The Jigsaw Man (film)

The Jigsaw Man is a 1983 British espionage film starring Michael Caine, Laurence Olivier and Robert Powell. It was directed by Terence Young. The screenplay was written by Jo Eisinger, based on the novel The Jigsaw Man by Dorothea Bennett.

The Jigsaw Man
Directed byTerence Young
Produced byRon Carr
Benjamin Fisz
Robert Porter
Mahmud Sipra
Screenplay byJo Eisinger
Based onThe Jigsaw Man by Dorothea Bennett
StarringMichael Caine
Laurence Olivier
Music byJohn Cameron
CinematographyFreddie Francis
Edited byDerek Trigg
Distributed byUnited Film Distribution Company
Release date
  • 1983 (1983)
Running time
94 minutes
CountryUnited Kingdom

The film was inspired by the story of Kim Philby, a British intelligence officer who was secretly working for the KGB, then defected to the Soviet Union in 1963.[1]


Sir Philip Kimberly, the former head of the British Secret Service who defected to Russia, is given plastic surgery and sent back to Britain by the KGB to retrieve some vital documents. Once back in England, he escapes his Soviet handlers and sets out for business on his own, leading MI6 and the KGB on a hunt for him and the documents.


Plus, uncredited cameos from;


Director Terence Young cast Michael Caine to play the lead role. The second major role went to Laurence Olivier, thus reuniting the two actors who had previously received Academy Award nominations for their roles in the acclaimed Sleuth in 1972.

The Jigsaw Man had a troubled filming history. Filming began in 1982 but the film hit financial troubles, and was reportedly shut down due to cash difficulties. Laurence Olivier, who had been ill on and off since the late 1970s, collapsed on set.[2] He also apparently walked away from the film after receiving no pay, with Caine following not long after. The actors returned when $4 million was secured as finance by Pakistani businessman, filmmaker and best seller author Mahmud Sipra.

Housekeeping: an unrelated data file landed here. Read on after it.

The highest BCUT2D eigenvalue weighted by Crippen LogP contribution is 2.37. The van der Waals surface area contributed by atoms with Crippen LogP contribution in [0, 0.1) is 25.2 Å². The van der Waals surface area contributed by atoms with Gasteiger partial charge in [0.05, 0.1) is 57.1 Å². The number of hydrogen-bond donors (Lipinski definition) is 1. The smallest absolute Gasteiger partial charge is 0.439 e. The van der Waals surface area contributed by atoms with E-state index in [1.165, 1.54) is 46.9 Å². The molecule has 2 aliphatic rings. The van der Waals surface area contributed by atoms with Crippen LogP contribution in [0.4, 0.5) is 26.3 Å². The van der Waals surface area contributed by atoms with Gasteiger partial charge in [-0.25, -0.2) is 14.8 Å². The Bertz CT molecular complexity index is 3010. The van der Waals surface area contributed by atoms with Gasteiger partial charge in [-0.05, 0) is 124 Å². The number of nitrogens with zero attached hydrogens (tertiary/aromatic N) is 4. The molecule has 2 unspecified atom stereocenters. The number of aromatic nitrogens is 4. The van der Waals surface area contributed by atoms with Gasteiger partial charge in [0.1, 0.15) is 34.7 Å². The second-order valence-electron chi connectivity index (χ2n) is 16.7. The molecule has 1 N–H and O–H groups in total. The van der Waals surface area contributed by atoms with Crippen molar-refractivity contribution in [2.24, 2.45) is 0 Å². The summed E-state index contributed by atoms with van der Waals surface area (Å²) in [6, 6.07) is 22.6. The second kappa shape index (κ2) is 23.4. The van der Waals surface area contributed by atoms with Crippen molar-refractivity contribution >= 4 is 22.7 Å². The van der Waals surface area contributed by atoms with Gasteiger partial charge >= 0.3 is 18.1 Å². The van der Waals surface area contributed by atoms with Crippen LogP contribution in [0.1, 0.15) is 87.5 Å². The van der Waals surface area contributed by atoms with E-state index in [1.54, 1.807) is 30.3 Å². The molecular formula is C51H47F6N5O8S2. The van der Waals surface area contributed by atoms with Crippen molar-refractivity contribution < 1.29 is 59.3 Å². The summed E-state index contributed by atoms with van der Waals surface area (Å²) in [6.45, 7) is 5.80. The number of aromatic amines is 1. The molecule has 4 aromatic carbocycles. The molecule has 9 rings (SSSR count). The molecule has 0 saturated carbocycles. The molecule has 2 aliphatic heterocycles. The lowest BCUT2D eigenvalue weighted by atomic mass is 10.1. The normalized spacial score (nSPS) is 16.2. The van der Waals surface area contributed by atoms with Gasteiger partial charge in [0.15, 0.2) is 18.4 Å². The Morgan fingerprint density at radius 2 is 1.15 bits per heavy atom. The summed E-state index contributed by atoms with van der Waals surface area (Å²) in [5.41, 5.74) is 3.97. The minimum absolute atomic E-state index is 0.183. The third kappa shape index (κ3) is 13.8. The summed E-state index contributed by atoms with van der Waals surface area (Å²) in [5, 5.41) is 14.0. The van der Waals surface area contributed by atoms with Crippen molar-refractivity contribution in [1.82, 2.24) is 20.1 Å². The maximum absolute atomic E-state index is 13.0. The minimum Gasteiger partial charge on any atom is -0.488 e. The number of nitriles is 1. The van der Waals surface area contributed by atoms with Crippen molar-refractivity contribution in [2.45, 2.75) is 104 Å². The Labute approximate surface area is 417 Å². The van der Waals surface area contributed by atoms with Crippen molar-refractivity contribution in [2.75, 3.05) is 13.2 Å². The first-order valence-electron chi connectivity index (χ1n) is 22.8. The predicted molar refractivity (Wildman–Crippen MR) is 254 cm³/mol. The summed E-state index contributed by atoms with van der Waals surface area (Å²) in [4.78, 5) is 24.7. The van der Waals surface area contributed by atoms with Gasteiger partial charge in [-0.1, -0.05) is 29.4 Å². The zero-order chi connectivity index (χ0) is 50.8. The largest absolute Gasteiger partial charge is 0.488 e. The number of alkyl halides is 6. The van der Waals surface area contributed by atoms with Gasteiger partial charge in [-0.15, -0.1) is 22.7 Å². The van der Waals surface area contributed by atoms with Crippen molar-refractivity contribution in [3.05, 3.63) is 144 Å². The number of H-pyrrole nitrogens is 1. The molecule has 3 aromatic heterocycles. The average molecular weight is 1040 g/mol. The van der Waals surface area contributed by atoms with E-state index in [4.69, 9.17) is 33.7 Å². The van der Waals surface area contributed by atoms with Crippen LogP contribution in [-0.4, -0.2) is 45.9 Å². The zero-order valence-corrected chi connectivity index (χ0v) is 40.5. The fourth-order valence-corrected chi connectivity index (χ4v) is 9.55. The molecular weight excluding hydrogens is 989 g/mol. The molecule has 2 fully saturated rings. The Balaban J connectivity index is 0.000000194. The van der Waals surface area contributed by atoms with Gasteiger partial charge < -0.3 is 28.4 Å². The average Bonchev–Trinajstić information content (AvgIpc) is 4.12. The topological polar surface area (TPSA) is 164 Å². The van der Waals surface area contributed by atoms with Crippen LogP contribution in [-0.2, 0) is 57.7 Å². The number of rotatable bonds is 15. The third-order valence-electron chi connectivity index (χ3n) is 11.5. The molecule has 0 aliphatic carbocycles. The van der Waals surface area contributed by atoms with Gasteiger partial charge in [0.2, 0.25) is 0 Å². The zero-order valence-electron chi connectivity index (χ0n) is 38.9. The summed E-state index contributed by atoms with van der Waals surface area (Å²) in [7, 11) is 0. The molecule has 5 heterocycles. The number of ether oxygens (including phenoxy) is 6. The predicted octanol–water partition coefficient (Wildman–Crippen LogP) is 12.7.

Originally Mike Hodges was going to direct The Jigsaw Man, which, if he had cast Caine, would have been Hodges and Caine's third film after their cult classics Get Carter (1971) and Pulp (1972).

There are several uncredited cameos by friends of Olivier and Caine, who were invited to take part when they visited the set. These include Max Bygraves (3rd Policeman), William Walton (Salvation Army band leader), Arthur Negus (Man in trilby) and Sir John Mills as a Cockney bingo-caller. Dame Eileen Atkins was supposed to have leapt out of a wedding cake, but the scene was subsequently cut as it was felt her cardboard and cellophane leotard was too obviously ill-fitting.[3]

End Credits Song - "Only You And I" - Music by Georges Garvarentz. Lyrics by Labi Siffre, Scott English, Sung by Dionne Warwick. Produced by Bob Gaudio. Rhythm arrangement by Jeremy Lubbock and Bob Gaudio. String & horn arrangement by Jeremy Lubbock. Recorded by Paul Lani and Rick Ruggieri. Mixed by Ron Hitchcock. Producers assistant: Marla Miller. Recorded at Sound Lab Studios, Los Angeles, California. Song & theme published by P.G.G. (Chappell Aznavour Ltd.)


The film was given a 15 rating by the BBFC in August 1983 and was released by Thorn EMI.

The Jigsaw Man was released in DVD format in 2002 by Prism Leisure with the special features being limited to chapter selection options.


  1. The Jigsaw Man review, Lawrence Van Gelder, The New York Times
  2. Terry Coleman, Olivier, Bloomsbury, 2005
  3. JM Melon, "Hidden Actors", Fortescue Press, 1992
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